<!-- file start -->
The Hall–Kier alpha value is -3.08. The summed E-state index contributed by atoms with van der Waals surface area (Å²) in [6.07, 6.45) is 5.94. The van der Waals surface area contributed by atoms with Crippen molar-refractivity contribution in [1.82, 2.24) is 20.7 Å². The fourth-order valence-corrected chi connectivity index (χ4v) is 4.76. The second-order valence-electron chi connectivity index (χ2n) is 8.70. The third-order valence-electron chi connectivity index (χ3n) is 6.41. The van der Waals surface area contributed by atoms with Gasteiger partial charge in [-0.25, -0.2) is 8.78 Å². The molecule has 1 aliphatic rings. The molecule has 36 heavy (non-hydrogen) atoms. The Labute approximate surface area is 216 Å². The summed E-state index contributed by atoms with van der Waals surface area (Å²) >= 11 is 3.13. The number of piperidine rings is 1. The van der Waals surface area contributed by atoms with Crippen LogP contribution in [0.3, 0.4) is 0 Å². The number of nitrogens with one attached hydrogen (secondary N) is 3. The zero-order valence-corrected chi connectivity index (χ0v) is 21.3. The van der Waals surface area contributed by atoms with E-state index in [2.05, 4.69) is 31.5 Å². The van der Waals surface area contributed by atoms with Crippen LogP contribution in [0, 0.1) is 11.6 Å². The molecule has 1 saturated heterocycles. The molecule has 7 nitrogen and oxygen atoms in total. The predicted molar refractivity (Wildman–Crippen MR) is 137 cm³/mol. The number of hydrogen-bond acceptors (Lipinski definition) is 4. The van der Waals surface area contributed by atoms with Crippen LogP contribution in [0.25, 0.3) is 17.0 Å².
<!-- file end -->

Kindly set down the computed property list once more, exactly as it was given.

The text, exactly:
The Hall–Kier alpha value is -3.08. The summed E-state index contributed by atoms with van der Waals surface area (Å²) in [6.07, 6.45) is 5.94. The van der Waals surface area contributed by atoms with Crippen molar-refractivity contribution in [1.82, 2.24) is 20.7 Å². The fourth-order valence-corrected chi connectivity index (χ4v) is 4.76. The second-order valence-electron chi connectivity index (χ2n) is 8.70. The third-order valence-electron chi connectivity index (χ3n) is 6.41. The van der Waals surface area contributed by atoms with Gasteiger partial charge in [-0.25, -0.2) is 8.78 Å². The molecule has 1 aliphatic rings. The molecule has 36 heavy (non-hydrogen) atoms. The Labute approximate surface area is 216 Å². The summed E-state index contributed by atoms with van der Waals surface area (Å²) >= 11 is 3.13. The number of piperidine rings is 1. The van der Waals surface area contributed by atoms with Crippen LogP contribution in [0.3, 0.4) is 0 Å². The number of nitrogens with one attached hydrogen (secondary N) is 3. The zero-order valence-corrected chi connectivity index (χ0v) is 21.3. The van der Waals surface area contributed by atoms with E-state index in [2.05, 4.69) is 31.5 Å². The van der Waals surface area contributed by atoms with Crippen LogP contribution in [0, 0.1) is 11.6 Å². The molecule has 1 saturated heterocycles. The molecule has 7 nitrogen and oxygen atoms in total. The predicted molar refractivity (Wildman–Crippen MR) is 137 cm³/mol. The number of hydrogen-bond acceptors (Lipinski definition) is 4. The van der Waals surface area contributed by atoms with Crippen LogP contribution in [0.25, 0.3) is 17.0 Å².